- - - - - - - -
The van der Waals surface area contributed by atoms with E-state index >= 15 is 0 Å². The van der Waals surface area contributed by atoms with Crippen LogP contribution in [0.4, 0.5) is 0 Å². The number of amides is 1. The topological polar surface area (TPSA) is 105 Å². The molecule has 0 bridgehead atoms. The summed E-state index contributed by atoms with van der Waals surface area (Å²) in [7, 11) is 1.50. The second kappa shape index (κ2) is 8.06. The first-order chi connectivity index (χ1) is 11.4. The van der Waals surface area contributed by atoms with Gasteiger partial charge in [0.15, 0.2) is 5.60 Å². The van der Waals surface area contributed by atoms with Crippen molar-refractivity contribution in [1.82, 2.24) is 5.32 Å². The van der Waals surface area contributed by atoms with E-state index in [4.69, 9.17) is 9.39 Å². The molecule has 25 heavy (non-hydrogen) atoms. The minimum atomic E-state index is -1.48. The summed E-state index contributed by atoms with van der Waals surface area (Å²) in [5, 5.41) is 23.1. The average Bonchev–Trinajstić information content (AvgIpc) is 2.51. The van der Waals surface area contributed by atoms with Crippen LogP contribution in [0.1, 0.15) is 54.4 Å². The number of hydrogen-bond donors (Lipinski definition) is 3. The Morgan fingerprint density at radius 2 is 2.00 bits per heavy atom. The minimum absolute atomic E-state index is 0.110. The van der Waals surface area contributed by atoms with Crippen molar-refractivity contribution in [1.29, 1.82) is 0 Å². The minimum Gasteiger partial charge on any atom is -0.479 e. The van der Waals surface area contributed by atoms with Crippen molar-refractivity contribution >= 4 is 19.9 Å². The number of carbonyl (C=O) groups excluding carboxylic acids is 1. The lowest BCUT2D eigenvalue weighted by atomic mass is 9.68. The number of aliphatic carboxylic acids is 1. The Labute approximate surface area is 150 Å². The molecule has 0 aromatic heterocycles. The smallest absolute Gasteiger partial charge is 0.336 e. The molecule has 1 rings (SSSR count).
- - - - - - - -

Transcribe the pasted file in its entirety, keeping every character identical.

The van der Waals surface area contributed by atoms with E-state index >= 15 is 0 Å². The van der Waals surface area contributed by atoms with Crippen LogP contribution in [0.4, 0.5) is 0 Å². The number of amides is 1. The topological polar surface area (TPSA) is 105 Å². The molecule has 0 bridgehead atoms. The summed E-state index contributed by atoms with van der Waals surface area (Å²) in [7, 11) is 1.50. The second kappa shape index (κ2) is 8.06. The first-order chi connectivity index (χ1) is 11.4. The van der Waals surface area contributed by atoms with Gasteiger partial charge in [0.15, 0.2) is 5.60 Å². The van der Waals surface area contributed by atoms with Crippen molar-refractivity contribution in [1.82, 2.24) is 5.32 Å². The van der Waals surface area contributed by atoms with E-state index in [4.69, 9.17) is 9.39 Å². The molecule has 25 heavy (non-hydrogen) atoms. The minimum atomic E-state index is -1.48. The summed E-state index contributed by atoms with van der Waals surface area (Å²) in [5, 5.41) is 23.1. The average Bonchev–Trinajstić information content (AvgIpc) is 2.51. The van der Waals surface area contributed by atoms with Crippen LogP contribution in [0.1, 0.15) is 54.4 Å². The number of hydrogen-bond donors (Lipinski definition) is 3. The Morgan fingerprint density at radius 2 is 2.00 bits per heavy atom. The minimum absolute atomic E-state index is 0.110. The van der Waals surface area contributed by atoms with Crippen molar-refractivity contribution in [1.29, 1.82) is 0 Å². The minimum Gasteiger partial charge on any atom is -0.479 e. The van der Waals surface area contributed by atoms with Crippen molar-refractivity contribution >= 4 is 19.9 Å². The number of carbonyl (C=O) groups excluding carboxylic acids is 1. The lowest BCUT2D eigenvalue weighted by atomic mass is 9.68. The number of aliphatic carboxylic acids is 1. The Labute approximate surface area is 150 Å². The molecule has 0 aromatic heterocycles. The smallest absolute Gasteiger partial charge is 0.336 e. The molecule has 1 rings (SSSR count).